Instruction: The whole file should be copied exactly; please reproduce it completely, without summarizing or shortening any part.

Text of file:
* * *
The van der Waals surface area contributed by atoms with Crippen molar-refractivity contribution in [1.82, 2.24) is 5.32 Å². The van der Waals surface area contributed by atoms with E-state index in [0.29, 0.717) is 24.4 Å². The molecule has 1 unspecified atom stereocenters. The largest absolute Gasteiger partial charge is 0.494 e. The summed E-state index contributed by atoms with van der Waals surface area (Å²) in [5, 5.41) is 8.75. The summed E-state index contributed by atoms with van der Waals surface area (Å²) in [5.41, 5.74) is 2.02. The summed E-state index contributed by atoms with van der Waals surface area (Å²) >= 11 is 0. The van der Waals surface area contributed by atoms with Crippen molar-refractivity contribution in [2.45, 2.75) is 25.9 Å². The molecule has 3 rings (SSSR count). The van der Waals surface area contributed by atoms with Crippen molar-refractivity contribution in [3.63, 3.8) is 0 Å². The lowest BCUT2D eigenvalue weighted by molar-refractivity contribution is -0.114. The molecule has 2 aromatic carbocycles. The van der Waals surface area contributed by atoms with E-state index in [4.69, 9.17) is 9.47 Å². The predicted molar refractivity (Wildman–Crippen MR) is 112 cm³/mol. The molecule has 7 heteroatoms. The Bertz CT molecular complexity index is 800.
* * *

The van der Waals surface area contributed by atoms with Crippen molar-refractivity contribution in [1.82, 2.24) is 5.32 Å². The van der Waals surface area contributed by atoms with E-state index in [0.29, 0.717) is 24.4 Å². The molecule has 1 unspecified atom stereocenters. The largest absolute Gasteiger partial charge is 0.494 e. The summed E-state index contributed by atoms with van der Waals surface area (Å²) in [5, 5.41) is 8.75. The summed E-state index contributed by atoms with van der Waals surface area (Å²) in [5.41, 5.74) is 2.02. The summed E-state index contributed by atoms with van der Waals surface area (Å²) >= 11 is 0. The van der Waals surface area contributed by atoms with Crippen molar-refractivity contribution in [2.45, 2.75) is 25.9 Å². The molecule has 3 rings (SSSR count). The van der Waals surface area contributed by atoms with Crippen molar-refractivity contribution in [3.63, 3.8) is 0 Å². The lowest BCUT2D eigenvalue weighted by molar-refractivity contribution is -0.114. The molecule has 2 aromatic carbocycles. The van der Waals surface area contributed by atoms with E-state index in [4.69, 9.17) is 9.47 Å². The predicted molar refractivity (Wildman–Crippen MR) is 112 cm³/mol. The molecule has 7 heteroatoms. The Bertz CT molecular complexity index is 800.